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Ming Ji, Richard W. Reynolds, and David W. Behringer

Abstract

In this study, two sets of Pacific Ocean analyses for 1993–96 were analyzed. Both analyses were produced with the assimilation of subsurface temperature data from expendable bathythermographs and tropical atmosphere–ocean moorings. In addition one analysis also assimilated sea level data from TOPEX/Poseidon. Sea level variability in the two analyses agreed well with each other, and both agree with tide gauge and altimetry data for 1993–95. However, beginning in late 1995 through 1996, large sea level differences of 5–8 cm were found in the tropical western Pacific between the two analyses. Furthermore, large sea level discrepancies were also found between dynamic height estimated from TAO temperatures and tide gauge–altimetry observations in the same region during 1996. These discrepancies are consistent with the sea level differences between the two model based analyses.

Historical conductivity–temperature–depth data along 165°E near the equator were also analyzed and it was found that salinity variability on interannual timescale can result in a sea level variability of at least −5 dyn cm to +6 dyn cm. These results suggest that the sea level discrepancy in 1996 is likely due to inadequate salinity information both in estimating dynamic height from TAO temperature and in the data assimilation system used here, which corrects only temperature field.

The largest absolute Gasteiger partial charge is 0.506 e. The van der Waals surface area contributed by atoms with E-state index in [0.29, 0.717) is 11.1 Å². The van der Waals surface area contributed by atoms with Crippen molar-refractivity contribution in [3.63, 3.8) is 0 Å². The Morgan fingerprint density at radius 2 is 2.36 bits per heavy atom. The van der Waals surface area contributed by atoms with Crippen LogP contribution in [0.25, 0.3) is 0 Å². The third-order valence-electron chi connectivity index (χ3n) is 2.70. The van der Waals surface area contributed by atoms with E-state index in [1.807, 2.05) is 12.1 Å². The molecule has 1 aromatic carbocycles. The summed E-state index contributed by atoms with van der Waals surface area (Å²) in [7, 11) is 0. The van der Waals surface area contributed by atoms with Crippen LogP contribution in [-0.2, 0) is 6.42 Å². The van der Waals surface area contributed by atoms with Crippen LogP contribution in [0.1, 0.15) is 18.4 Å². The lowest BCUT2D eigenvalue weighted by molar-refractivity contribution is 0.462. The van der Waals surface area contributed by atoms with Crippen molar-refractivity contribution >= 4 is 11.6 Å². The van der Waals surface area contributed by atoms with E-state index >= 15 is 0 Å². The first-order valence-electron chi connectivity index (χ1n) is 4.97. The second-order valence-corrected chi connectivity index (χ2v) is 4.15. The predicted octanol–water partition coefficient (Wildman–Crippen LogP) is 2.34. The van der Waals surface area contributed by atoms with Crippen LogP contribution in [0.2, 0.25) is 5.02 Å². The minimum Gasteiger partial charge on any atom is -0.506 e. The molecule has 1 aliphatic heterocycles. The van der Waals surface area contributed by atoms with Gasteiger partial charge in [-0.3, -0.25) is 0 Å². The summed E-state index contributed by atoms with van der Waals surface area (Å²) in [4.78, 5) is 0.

The sea level error that resulted from inadequate salinity variability has a significant projection onto the second sea level anomaly EOF, which is linked to the onset phase of ENSO. This suggests that the error in the ocean initial conditions due to underestimate of interannual salinity variations in 1996 could impact the accuracy of ENSO prediction. Results from a twin experiment that uses two summer 1996 ocean initial conditions to hindcast for winter 1996/97 equatorial Pacific SST anomalies appear to support this hypothesis.

The results also pointed to a weakness of the present univariate assimilation system, which corrects only temperature. The improved sea level variability comes at the expense of reduced accuracy in temperature. A better solution would be a bivariate data assimilation system, which corrects both salinity and temperature, producing more accurate and consistent ocean initial conditions for ENSO prediction.

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